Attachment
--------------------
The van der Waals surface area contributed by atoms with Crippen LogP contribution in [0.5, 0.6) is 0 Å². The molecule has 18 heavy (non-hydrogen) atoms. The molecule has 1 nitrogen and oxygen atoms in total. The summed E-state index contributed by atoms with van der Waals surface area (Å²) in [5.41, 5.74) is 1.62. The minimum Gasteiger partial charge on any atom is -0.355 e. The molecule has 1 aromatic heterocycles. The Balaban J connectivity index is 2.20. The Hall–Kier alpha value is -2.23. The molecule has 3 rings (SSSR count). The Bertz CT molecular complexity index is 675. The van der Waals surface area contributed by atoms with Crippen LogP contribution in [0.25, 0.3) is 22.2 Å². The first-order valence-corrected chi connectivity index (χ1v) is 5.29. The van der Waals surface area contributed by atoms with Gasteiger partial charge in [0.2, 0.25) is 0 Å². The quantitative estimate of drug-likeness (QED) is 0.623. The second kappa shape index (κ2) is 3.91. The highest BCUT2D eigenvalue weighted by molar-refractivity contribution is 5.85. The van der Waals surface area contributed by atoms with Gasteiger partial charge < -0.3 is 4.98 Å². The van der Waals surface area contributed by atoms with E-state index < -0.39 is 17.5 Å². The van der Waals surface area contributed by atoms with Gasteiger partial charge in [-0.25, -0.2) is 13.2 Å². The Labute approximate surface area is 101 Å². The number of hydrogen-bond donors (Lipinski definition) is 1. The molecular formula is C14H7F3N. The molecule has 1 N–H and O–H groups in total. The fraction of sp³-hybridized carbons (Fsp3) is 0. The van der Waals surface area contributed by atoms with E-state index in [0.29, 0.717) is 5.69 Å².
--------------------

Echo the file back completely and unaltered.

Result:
The van der Waals surface area contributed by atoms with Crippen LogP contribution in [0.5, 0.6) is 0 Å². The molecule has 18 heavy (non-hydrogen) atoms. The molecule has 1 nitrogen and oxygen atoms in total. The summed E-state index contributed by atoms with van der Waals surface area (Å²) in [5.41, 5.74) is 1.62. The minimum Gasteiger partial charge on any atom is -0.355 e. The molecule has 1 aromatic heterocycles. The Balaban J connectivity index is 2.20. The Hall–Kier alpha value is -2.23. The molecule has 3 rings (SSSR count). The Bertz CT molecular complexity index is 675. The van der Waals surface area contributed by atoms with Crippen LogP contribution in [0.25, 0.3) is 22.2 Å². The first-order valence-corrected chi connectivity index (χ1v) is 5.29. The van der Waals surface area contributed by atoms with Gasteiger partial charge in [0.2, 0.25) is 0 Å². The quantitative estimate of drug-likeness (QED) is 0.623. The second kappa shape index (κ2) is 3.91. The highest BCUT2D eigenvalue weighted by molar-refractivity contribution is 5.85. The van der Waals surface area contributed by atoms with Gasteiger partial charge < -0.3 is 4.98 Å². The van der Waals surface area contributed by atoms with E-state index < -0.39 is 17.5 Å². The van der Waals surface area contributed by atoms with Gasteiger partial charge in [-0.25, -0.2) is 13.2 Å². The Labute approximate surface area is 101 Å². The number of hydrogen-bond donors (Lipinski definition) is 1. The molecular formula is C14H7F3N. The molecule has 1 N–H and O–H groups in total. The fraction of sp³-hybridized carbons (Fsp3) is 0. The van der Waals surface area contributed by atoms with E-state index in [0.29, 0.717) is 5.69 Å².